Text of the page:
The following table summarizes our known obligations to make future payments pursuant to certain contracts as of December 31, 2014, as well as an estimate of the timing in which these obligations are expected to be satisfied.
 
 
Total
 
Less than
1 year
 
1-3
years
 
3-5
years
 
Beyond
5 years
 
 
(in thousands)
Credit Facilities(1)
 
 
 
 
 
 
 
 
 
 
USD denominated term loan
 
$
238,854

 
$
33,567

 
$
205,287

 
$

 
$

Multicurrency revolving line of credit
 
93,974

 
1,396

 
92,578

 

 

Operating lease obligations(2)
 
40,736

 
12,142

 
15,663

 
11,210

 
1,721

Purchase and service commitments(3)
 
168,376

 
165,274

 
2,989

 
88

 
25

Other long-term liabilities reflected on the balance sheet under generally accepted accounting principles(4)
 
88,006

 

 
44,848

 
13,602

 
29,556

Total
 
$
629,946

 
$
212,379

 
$
361,365

 
$
24,900

 
$
31,302


(1) 
Borrowings are disclosed within Item 8: “Financial Statements and Supplementary Data, Note 6: Debt” included in this Annual Report on Form 10-K, with the addition of estimated interest expense but not including the amortization of prepaid debt fees.

(2) 
Operating lease obligations are disclosed in Item 8: “Financial Statements and Supplementary Data, Note 12: Commitments and Contingencies” included in this Annual Report on Form 10-K and do not include common area maintenance charges, real estate taxes, and insurance charges for which we are obligated.

(3) 
We enter into standard purchase orders in the ordinary course of business that typically obligate us to purchase materials and other items. Purchase orders can vary in terms, which include open-ended agreements that provide for estimated quantities over an extended shipment period, typically up to one year at an established unit cost. Our long-term executory purchase agreements that contain termination clauses have been classified as less than one year, as the commitments are the estimated amounts we would be required to pay at December 31, 2014 if the commitments were canceled.

(4) 
Other long-term liabilities consist of warranty obligations, estimated pension benefit payments, and other obligations. Estimated pension benefit payments include amounts from 2016-2024. Long-term unrecognized tax benefits totaling $19.9 million (net of pre-payments), which include accrued interest and penalties, are not included in the above contractual obligations and commitments table as we cannot reliably estimate the period of cash settlement with the respective taxing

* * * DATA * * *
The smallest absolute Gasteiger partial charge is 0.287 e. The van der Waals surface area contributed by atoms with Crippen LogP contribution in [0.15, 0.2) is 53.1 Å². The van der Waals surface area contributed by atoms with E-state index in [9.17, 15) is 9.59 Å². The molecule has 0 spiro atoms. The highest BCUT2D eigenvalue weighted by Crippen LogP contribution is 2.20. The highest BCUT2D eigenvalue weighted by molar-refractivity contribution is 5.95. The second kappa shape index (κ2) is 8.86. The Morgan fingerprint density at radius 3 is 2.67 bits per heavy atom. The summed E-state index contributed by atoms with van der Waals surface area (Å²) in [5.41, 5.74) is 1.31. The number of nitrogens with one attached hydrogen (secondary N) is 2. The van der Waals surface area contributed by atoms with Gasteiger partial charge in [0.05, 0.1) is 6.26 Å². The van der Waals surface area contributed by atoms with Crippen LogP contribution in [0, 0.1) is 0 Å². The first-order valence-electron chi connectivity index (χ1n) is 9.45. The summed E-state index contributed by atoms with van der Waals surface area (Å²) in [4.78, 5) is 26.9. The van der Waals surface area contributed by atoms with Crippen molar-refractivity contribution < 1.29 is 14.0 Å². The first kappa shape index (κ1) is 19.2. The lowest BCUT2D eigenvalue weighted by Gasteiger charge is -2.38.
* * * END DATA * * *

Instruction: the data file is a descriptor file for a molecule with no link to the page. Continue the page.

27

Table of Contents

authorities. Additionally, because the amount and timing of the future cash outflows are uncertain, deferred revenue totaling $33.2 million, which includes deferred revenue related to extended warranty guarantees, is not included in the table. For further information on defined benefit pension plans, income taxes, and warranty obligations and deferred revenue for extended warranties, see Item 8: "Financial Statements and Supplementary Data," Notes 8, 11, and 12, respectively, included in this Annual Report on Form 10-K.

Liquidity and Capital Resources:
 
Our principal sources of liquidity are cash flows from operations, borrowings, and sales of common stock. Cash flows may fluctuate and are sensitive to many factors including changes in working capital and the timing and magnitude of capital expenditures and payments on debt. Working capital, which represents current assets less current liabilities, was $261.9 million at December 31, 2014, compared with $344.4 million at December 31, 2013.

Borrowings
Our credit facility consists of a $300 million U.S. dollar term loan and a multicurrency revolving line of credit (the revolver) with a principal amount of up to $660 million. At December 31, 2014, $91.5 million was outstanding under the revolver, and $50.4 million was utilized by outstanding standby letters of credit, resulting in $518.1 million available for additional borrowings.

For further description of the term loan and the revolver under our credit facility, refer to Item 8: “Financial Statements and Supplementary Data, Note 6: Debt” included in this Annual Report on Form 10-K.